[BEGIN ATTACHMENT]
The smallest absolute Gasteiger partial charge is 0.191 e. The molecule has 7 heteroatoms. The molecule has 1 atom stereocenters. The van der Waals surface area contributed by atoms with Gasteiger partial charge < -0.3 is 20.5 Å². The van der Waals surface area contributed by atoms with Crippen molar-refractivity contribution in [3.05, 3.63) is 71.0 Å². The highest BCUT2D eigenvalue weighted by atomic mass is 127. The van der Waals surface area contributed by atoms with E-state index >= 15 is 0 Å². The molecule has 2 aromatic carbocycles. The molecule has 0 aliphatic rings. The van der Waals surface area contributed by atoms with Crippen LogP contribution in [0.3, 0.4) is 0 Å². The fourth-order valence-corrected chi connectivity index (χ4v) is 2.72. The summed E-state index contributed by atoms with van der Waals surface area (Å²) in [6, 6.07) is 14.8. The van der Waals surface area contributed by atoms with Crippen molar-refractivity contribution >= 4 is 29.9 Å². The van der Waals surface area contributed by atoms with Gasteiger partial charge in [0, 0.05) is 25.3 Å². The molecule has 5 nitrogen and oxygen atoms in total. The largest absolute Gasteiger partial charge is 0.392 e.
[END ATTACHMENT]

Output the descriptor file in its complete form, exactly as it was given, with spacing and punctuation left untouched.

The smallest absolute Gasteiger partial charge is 0.191 e. The molecule has 7 heteroatoms. The molecule has 1 atom stereocenters. The van der Waals surface area contributed by atoms with Gasteiger partial charge < -0.3 is 20.5 Å². The van der Waals surface area contributed by atoms with Crippen molar-refractivity contribution in [3.05, 3.63) is 71.0 Å². The highest BCUT2D eigenvalue weighted by atomic mass is 127. The van der Waals surface area contributed by atoms with E-state index >= 15 is 0 Å². The molecule has 2 aromatic carbocycles. The molecule has 0 aliphatic rings. The van der Waals surface area contributed by atoms with Crippen LogP contribution in [0.3, 0.4) is 0 Å². The fourth-order valence-corrected chi connectivity index (χ4v) is 2.72. The summed E-state index contributed by atoms with van der Waals surface area (Å²) in [6, 6.07) is 14.8. The van der Waals surface area contributed by atoms with Crippen molar-refractivity contribution >= 4 is 29.9 Å². The van der Waals surface area contributed by atoms with Gasteiger partial charge in [0, 0.05) is 25.3 Å². The molecule has 5 nitrogen and oxygen atoms in total. The largest absolute Gasteiger partial charge is 0.392 e.